Every so often you’ll find yourself needing to jump behind a wheel of car that’s not yours, whether it’s because yours is in for an MOT but you need to go and do the school run in your other half’s car, or you’re visiting your family and the only car available for you to use is your mum’s supermarket runabout. While it may seem like a harmless trip, there’s no guarantee that you’re insured to drive the car, and you don’t want to be paying £300 on a trip to the local shop, with an added 6 points on your licence for good measure. The ADAS resets and steering alignment experts at our van body repair centre explain everything you need to know about temporary car insurance…
What is temporary car insurance?
Temporary car insurance is a short-term option for those who are looking to drive a car that they would not normally be insured to drive. You can get temporary insurance for as little as one day, but it can also be extended to a number of months if this is required.
What level of cover will I have?
Almost all temporary insurance policies are fully comprehensive, which means that you are covered in almost all instances for damage, repairs, medical expenses, fire damage and theft, and any damages done to someone else or their property. You will not be covered, though, for any cars other than the car that you are driving, and if you leave your car unlocked or unsecure in any way, your policy will be invalidated.
What do I need temporary vehicle insurance for?
There are a wide range of circumstances that can see you requiring temporary insurance for a car, which can include any of the following:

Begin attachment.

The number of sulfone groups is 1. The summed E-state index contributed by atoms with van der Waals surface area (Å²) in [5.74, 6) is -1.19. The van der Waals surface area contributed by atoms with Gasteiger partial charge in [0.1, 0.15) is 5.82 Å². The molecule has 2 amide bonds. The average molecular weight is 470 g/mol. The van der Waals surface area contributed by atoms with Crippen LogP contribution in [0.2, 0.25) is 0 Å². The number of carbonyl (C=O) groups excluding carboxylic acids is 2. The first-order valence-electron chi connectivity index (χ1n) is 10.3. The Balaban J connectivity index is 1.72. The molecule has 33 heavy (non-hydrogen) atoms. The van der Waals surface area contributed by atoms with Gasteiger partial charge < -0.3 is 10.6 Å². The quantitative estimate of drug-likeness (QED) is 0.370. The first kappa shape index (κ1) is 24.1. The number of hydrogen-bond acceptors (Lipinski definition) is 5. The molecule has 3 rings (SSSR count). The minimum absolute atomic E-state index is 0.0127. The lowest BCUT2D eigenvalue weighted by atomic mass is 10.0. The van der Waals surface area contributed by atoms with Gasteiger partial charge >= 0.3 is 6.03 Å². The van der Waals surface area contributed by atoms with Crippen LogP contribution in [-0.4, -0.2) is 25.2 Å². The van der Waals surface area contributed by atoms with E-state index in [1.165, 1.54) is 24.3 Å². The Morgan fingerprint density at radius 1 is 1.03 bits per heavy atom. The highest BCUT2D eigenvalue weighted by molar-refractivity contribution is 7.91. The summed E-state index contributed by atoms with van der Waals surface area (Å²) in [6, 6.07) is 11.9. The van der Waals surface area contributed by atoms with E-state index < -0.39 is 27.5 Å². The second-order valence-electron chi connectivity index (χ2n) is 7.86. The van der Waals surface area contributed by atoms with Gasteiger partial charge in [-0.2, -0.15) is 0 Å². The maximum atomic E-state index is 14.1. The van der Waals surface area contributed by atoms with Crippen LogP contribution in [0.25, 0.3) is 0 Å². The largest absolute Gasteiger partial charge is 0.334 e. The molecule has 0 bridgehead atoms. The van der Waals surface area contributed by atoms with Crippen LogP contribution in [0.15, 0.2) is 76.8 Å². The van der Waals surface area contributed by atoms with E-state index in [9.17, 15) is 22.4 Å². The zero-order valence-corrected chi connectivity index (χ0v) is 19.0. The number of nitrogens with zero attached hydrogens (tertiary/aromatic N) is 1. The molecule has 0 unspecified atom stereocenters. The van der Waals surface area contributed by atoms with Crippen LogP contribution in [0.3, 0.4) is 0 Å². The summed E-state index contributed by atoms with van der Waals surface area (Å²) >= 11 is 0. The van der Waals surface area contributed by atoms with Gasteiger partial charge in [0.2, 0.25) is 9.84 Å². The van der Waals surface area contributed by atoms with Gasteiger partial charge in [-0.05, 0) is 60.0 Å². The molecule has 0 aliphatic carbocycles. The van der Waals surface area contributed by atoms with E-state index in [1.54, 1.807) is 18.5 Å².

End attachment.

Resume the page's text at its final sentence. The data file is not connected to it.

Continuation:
Borrowing a car – even if you’re literally driving around the corner to pick something up and coming straight back, you will need insurance, no matter how small or menial the journey is.
Sharing the driving on a long journey – taking a temporary policy out means your mate doesn’t have to do all the driving on a road trip, and gives them a chance to rest, which makes the journey a little bit safer overall.
In an emergency – if something happens to a friend or family member which means they’re unable to drive, temporary insurance gives you the flexibility to take over and get them wherever they need to go.
Buying a car – most dealerships nowadays will offer a ‘drive-away’ policy, which also gives you a small window to confirm you’re happy with the car before committing to a full 12 month policy.
Business use – If you’re only insured for social usage, but you’re now needing to use your personal car for a business trip, then a single day’s worth of business cover can save you from forking out for the entire duration of your policy
Occasional driving – If you’ve got a car that you only take out in the height of summer to cruise with the top down, it’s likely, especially living in Britain, that you’ll probably only need it for two, maybe three weekends a year. Instead of insuring the car for the entire year you can pick your weekends and insure it just for those days you’ll be driving it (just remember to re-tax it if it has been SORNed before you drive).
Young driver – If you spend the majority of your time away at university and only drive the car while you’re back home, then you may find it cheaper to just insure the car for the time you’re back instead of having the car sit unused and insured in your parents’ driveway.
How do I get temporary car insurance?
If you have permission from the car owner, getting temporary insurance for a car is often quite a straightforward process. Just give the insurers your full name, address and driving history, along with the details on the car you’re looking to insure and dates and times you’ll be behind the wheel, and then you’ll be good to go.
Can anyone get temporary car insurance?
Providing you have held a full driving licence for at least 6 months, anyone between the age of 17 and 78 can get a temporary policy. If you’re still on a provisional licence, then you will not be eligible for temporary cover – but you could certainly look into a dedicated learner driver policy.
Will a temporary policy affect my current vehicle insurance?
Taking out temporary insurance shouldn’t have any impact on your current insurance policy, provided that the details provided for the new policy matches those on your current insurance certificate. Any accidents or claims that are made on the temporary policy should not have any effects on your own no-claims bonus.